3. Data Collection and Statistical Analysis

The approval from the National AIDS Control Organisation for use of routine programmatic data for monitoring and evaluation was obtained. The ethics committee approval was obtained for the data analysis. The registers of all patients taking ART between January 2006 and July 2013 were reviewed, and data of those who were transferred out to another facility was considered for analysis. The telephonic calls were made by the counselors either to the patients and/or to the ART centre to verify whether the patients had reached the new ART centre and had continued their treatment.

Binary logistic regression was used to find the predictors of the patients who did not reach the new ART centre. As the number of patients who did not reach the new ART centre was small, age and gender controlled patients that reached the new facility were considered in 1:3 proportions for the appropriate comparison.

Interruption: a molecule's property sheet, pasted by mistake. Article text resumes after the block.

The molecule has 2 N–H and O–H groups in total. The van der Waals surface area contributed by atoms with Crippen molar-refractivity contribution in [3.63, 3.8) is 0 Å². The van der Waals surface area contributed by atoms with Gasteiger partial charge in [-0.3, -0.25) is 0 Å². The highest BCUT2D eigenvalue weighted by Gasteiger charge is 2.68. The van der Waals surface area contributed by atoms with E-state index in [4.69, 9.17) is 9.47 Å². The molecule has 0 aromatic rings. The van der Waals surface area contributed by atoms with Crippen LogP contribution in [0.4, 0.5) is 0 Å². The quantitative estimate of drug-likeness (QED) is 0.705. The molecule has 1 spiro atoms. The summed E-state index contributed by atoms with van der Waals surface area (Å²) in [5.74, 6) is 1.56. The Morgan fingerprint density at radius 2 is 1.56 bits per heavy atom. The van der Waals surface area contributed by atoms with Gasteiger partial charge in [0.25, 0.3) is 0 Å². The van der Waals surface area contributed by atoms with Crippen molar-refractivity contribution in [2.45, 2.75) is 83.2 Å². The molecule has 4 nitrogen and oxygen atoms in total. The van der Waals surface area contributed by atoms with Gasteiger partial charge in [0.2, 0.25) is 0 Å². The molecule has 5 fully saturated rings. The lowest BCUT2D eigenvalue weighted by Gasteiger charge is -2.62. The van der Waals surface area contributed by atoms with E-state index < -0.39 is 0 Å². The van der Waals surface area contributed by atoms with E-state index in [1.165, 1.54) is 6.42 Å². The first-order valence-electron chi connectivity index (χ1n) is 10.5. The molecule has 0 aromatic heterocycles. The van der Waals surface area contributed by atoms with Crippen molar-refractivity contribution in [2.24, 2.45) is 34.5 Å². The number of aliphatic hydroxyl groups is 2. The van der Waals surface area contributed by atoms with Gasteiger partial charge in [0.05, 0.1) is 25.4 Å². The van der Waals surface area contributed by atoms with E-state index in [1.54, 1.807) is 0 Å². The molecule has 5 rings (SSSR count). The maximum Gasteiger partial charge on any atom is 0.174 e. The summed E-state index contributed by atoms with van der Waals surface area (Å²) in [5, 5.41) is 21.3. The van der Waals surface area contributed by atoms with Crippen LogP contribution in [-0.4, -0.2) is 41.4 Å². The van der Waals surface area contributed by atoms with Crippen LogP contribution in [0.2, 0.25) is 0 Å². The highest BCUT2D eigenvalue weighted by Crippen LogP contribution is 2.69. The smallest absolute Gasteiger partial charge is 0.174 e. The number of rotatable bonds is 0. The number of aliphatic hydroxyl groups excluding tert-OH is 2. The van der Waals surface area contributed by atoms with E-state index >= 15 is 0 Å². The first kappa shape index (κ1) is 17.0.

The data of patients who reached and could not reach the new ART centre after transfer out was entered in the software. The data was analyzed by SPSS (16.0 version).

4. Results

Total 3015 patients were ever started on ART in the programme clinic till July 2013 at National AIDS Research Institute. Of these 158 (5.24%) patients on treatment were transferred out to another ART centre on their request and were considered for analysis.

Of the 158 patients receiving antiretroviral therapy, 123 (77.8%) patients reached to the new ART centres and were continued on the treatment; 15 (9.5%) did not reach to respective ART centre and the information could not be obtained for 20 (12.7%) patients. The baseline demographic and biological characteristics of all the patients are shown in Table 1.

The binary logistic regression analysis of patients who reached vs. those who could not reach the new programme clinic showed that the possibility of not reaching the new clinic was 4.5 [OR, 95% CI: (1.24 - 16.51), p = 0.022] times more for patients who were not living with partner (single, divorced, widowed) (Table 2).

5. Discussion

As the national programme is scaling up, there is a concern about retention of patients on therapy. There are reports from ART centres in India on outcomes of patients taking antiretroviral therapy that include prevalence and reasons for loss to follow up [6] [7] . However, the data on “transfer out” patients is scanty. Our study has reported whether the transfer out patients reach the new facility under the programme for treatment continuation. This is important for the retention of patients in the programme.